Now for the million-dollar question. Can you foresee a time when AI could be used to copy the sound of famous synthesizers, sort of like we can train AI to sing like Drake or Liam Gallagher from Oasis today?

I think AI can copy famous synthesizers,” answered Martin, “but I expect this will not happen in VST/AU/CLAP/AAX plugins but on websites that create complete songs without the use of a DAW. This is because computing time and AI models will be very big and would glitch the audio on current hardware if you (tried to) implement it locally. I think it can already be created with TensorFlow models today.”

Jessica had a similar answer. “Eventually, sure. You can already get a sense of that by putting prompts around specific styles into services like Riffusion. It’s fun to play around with.”

The Main Issue With AI Synthesis Is Computing Power

The main barrier though, as Martin mentioned, is computing power. However, he sees a way forward.

I think things can change if the computers in the studio and at home get much more powerful,” he said. “At the moment we still have to write very optimized C++ code to not use too much memory and CPU power to make emulations work without glitching the system. At the moment that would be impossible on current hardware with an AI Synth. In the future website encryption is expected to be crackable in a few hours by … supercomputers.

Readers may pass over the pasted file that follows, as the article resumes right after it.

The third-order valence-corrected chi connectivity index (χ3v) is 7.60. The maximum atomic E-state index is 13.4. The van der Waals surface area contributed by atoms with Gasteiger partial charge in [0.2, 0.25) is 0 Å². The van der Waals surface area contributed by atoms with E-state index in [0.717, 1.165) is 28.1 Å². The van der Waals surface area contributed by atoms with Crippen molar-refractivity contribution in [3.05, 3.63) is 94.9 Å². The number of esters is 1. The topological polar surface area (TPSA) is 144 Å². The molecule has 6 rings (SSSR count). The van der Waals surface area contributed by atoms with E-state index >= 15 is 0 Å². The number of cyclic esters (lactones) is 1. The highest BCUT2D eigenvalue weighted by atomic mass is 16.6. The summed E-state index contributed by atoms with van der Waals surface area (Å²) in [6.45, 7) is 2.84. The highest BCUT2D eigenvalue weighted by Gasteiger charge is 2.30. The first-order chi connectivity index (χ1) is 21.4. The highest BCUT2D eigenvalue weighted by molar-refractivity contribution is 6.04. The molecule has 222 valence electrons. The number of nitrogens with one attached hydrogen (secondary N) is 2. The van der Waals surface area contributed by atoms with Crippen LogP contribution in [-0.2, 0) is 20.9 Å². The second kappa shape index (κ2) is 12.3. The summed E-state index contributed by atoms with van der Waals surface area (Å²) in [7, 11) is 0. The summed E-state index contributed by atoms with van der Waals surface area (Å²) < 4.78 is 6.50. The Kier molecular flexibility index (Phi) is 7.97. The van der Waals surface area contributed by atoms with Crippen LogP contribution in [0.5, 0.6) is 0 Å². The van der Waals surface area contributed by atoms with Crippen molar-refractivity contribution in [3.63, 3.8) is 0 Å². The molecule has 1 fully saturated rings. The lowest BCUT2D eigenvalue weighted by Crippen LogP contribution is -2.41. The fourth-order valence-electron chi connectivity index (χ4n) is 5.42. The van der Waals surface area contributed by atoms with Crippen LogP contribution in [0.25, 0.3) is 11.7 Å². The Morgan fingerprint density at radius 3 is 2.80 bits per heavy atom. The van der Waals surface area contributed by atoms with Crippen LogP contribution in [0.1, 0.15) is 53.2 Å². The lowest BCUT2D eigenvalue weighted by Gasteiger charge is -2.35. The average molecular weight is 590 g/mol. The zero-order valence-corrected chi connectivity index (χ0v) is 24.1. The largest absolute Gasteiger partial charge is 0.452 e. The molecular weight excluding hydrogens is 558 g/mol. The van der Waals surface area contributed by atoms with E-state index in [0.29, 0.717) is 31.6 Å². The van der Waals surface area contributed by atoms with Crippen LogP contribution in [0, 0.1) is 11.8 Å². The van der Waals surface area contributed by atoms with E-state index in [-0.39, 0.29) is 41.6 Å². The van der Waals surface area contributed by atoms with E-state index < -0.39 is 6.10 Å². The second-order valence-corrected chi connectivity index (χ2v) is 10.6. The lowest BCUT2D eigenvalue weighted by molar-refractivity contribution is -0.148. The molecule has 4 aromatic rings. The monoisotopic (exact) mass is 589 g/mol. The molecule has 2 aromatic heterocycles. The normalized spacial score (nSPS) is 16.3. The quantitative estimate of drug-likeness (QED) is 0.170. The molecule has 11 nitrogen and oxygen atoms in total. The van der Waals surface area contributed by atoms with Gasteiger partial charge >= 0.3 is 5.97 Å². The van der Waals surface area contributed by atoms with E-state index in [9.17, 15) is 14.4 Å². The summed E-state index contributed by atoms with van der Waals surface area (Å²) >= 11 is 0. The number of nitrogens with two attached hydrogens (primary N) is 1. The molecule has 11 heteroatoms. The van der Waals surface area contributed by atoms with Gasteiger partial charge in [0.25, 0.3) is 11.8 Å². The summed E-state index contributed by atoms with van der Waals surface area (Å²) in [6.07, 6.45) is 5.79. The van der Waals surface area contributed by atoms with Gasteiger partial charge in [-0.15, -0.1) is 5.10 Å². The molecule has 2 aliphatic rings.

Because this milestone on the horizon will make … current encryption impossible it is expected that when this happens, to run banking software local computers will need to be replaced by ones 100 times more powerful to make new secure encryption for banking possible. So you could say that hackers … will make it possible in the future to create emulation VST/AU/CLAP/AAX plugins based on AI models that will be just as good as our current way of modelling instruments.”

AI models that will be just as good as current modelling plugins. I can’t wait.

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3 responses to “AI Synthesis: The Future Of Synthesizers Is Coming Soon”

    Don says:
    3

    I wish we all would stop calling this current tech AI, though I guess there isn’t a better one and the press likes catchy. Artificial yes. Intelligent? I’m not so sure.

      grrrz says:
      -1

      yeah deep learning and neural networks are not actually “artificial intelligence”; and specially they shouldn’t be seen as a replacement for anything creative human produce (maybe tedious and repetitive tasks; just like automation). they can and could be useful tools though; and that’s how they should be approached. Also they’re good at producing artificially made horror beyond our comprehension and I’m here for it.

    iixorb says:
    -1

    So not too far off in the future then, when your tech-denying guitarist mate says “Pah! You keyboard players just press a button and the computer does it all for you!”….they might actually have a point 😂